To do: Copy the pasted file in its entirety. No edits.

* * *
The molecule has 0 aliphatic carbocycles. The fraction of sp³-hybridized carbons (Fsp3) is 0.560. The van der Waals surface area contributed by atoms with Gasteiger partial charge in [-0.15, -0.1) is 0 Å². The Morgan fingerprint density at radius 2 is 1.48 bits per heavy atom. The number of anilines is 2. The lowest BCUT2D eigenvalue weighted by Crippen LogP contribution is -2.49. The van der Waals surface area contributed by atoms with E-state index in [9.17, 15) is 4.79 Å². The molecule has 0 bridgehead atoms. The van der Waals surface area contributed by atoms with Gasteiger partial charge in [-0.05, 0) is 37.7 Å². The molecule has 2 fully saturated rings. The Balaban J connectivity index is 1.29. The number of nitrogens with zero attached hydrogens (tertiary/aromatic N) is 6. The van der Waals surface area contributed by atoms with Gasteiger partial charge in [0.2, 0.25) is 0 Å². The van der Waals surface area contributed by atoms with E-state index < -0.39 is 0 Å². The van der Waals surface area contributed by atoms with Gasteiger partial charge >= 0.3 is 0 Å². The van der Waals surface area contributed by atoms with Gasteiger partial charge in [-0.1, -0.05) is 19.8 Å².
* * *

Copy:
The molecule has 0 aliphatic carbocycles. The fraction of sp³-hybridized carbons (Fsp3) is 0.560. The van der Waals surface area contributed by atoms with Gasteiger partial charge in [-0.15, -0.1) is 0 Å². The Morgan fingerprint density at radius 2 is 1.48 bits per heavy atom. The number of anilines is 2. The lowest BCUT2D eigenvalue weighted by Crippen LogP contribution is -2.49. The van der Waals surface area contributed by atoms with E-state index in [9.17, 15) is 4.79 Å². The molecule has 0 bridgehead atoms. The van der Waals surface area contributed by atoms with Gasteiger partial charge in [-0.05, 0) is 37.7 Å². The molecule has 2 fully saturated rings. The Balaban J connectivity index is 1.29. The number of nitrogens with zero attached hydrogens (tertiary/aromatic N) is 6. The van der Waals surface area contributed by atoms with Gasteiger partial charge in [0.2, 0.25) is 0 Å². The van der Waals surface area contributed by atoms with E-state index < -0.39 is 0 Å². The van der Waals surface area contributed by atoms with Gasteiger partial charge >= 0.3 is 0 Å². The van der Waals surface area contributed by atoms with Gasteiger partial charge in [-0.1, -0.05) is 19.8 Å².